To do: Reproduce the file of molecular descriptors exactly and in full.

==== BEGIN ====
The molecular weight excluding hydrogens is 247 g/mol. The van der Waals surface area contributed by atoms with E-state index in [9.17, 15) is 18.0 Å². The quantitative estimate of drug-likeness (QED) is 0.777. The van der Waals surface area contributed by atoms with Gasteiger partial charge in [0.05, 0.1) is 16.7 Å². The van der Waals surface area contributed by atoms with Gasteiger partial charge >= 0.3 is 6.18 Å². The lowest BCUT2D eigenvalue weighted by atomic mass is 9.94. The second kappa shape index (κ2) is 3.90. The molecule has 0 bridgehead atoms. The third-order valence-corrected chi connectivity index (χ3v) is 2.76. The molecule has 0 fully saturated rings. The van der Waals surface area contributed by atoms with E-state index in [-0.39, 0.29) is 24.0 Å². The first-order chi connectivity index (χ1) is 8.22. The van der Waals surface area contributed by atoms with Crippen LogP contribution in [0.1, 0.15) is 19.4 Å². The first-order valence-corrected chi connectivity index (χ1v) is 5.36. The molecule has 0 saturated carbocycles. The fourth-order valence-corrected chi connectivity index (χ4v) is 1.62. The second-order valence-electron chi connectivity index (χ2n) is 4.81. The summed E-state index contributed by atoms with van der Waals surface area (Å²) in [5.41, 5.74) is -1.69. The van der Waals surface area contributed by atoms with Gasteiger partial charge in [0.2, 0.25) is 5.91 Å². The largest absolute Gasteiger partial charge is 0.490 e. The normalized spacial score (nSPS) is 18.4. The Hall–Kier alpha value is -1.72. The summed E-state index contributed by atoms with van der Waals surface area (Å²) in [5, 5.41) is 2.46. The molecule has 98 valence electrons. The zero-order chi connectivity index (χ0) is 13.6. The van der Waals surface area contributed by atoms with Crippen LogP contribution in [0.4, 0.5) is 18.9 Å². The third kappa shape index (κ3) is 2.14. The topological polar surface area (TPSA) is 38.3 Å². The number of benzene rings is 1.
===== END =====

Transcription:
The molecular weight excluding hydrogens is 247 g/mol. The van der Waals surface area contributed by atoms with E-state index in [9.17, 15) is 18.0 Å². The quantitative estimate of drug-likeness (QED) is 0.777. The van der Waals surface area contributed by atoms with Gasteiger partial charge in [0.05, 0.1) is 16.7 Å². The van der Waals surface area contributed by atoms with Gasteiger partial charge >= 0.3 is 6.18 Å². The lowest BCUT2D eigenvalue weighted by atomic mass is 9.94. The second kappa shape index (κ2) is 3.90. The molecule has 0 bridgehead atoms. The third-order valence-corrected chi connectivity index (χ3v) is 2.76. The molecule has 0 fully saturated rings. The van der Waals surface area contributed by atoms with E-state index in [-0.39, 0.29) is 24.0 Å². The first-order chi connectivity index (χ1) is 8.22. The van der Waals surface area contributed by atoms with Crippen LogP contribution in [0.1, 0.15) is 19.4 Å². The first-order valence-corrected chi connectivity index (χ1v) is 5.36. The molecule has 0 saturated carbocycles. The fourth-order valence-corrected chi connectivity index (χ4v) is 1.62. The second-order valence-electron chi connectivity index (χ2n) is 4.81. The summed E-state index contributed by atoms with van der Waals surface area (Å²) in [5.41, 5.74) is -1.69. The van der Waals surface area contributed by atoms with Gasteiger partial charge in [0.2, 0.25) is 5.91 Å². The largest absolute Gasteiger partial charge is 0.490 e. The normalized spacial score (nSPS) is 18.4. The Hall–Kier alpha value is -1.72. The summed E-state index contributed by atoms with van der Waals surface area (Å²) in [5, 5.41) is 2.46. The molecule has 98 valence electrons. The zero-order chi connectivity index (χ0) is 13.6. The van der Waals surface area contributed by atoms with Crippen LogP contribution in [0.4, 0.5) is 18.9 Å². The third kappa shape index (κ3) is 2.14. The topological polar surface area (TPSA) is 38.3 Å². The number of benzene rings is 1.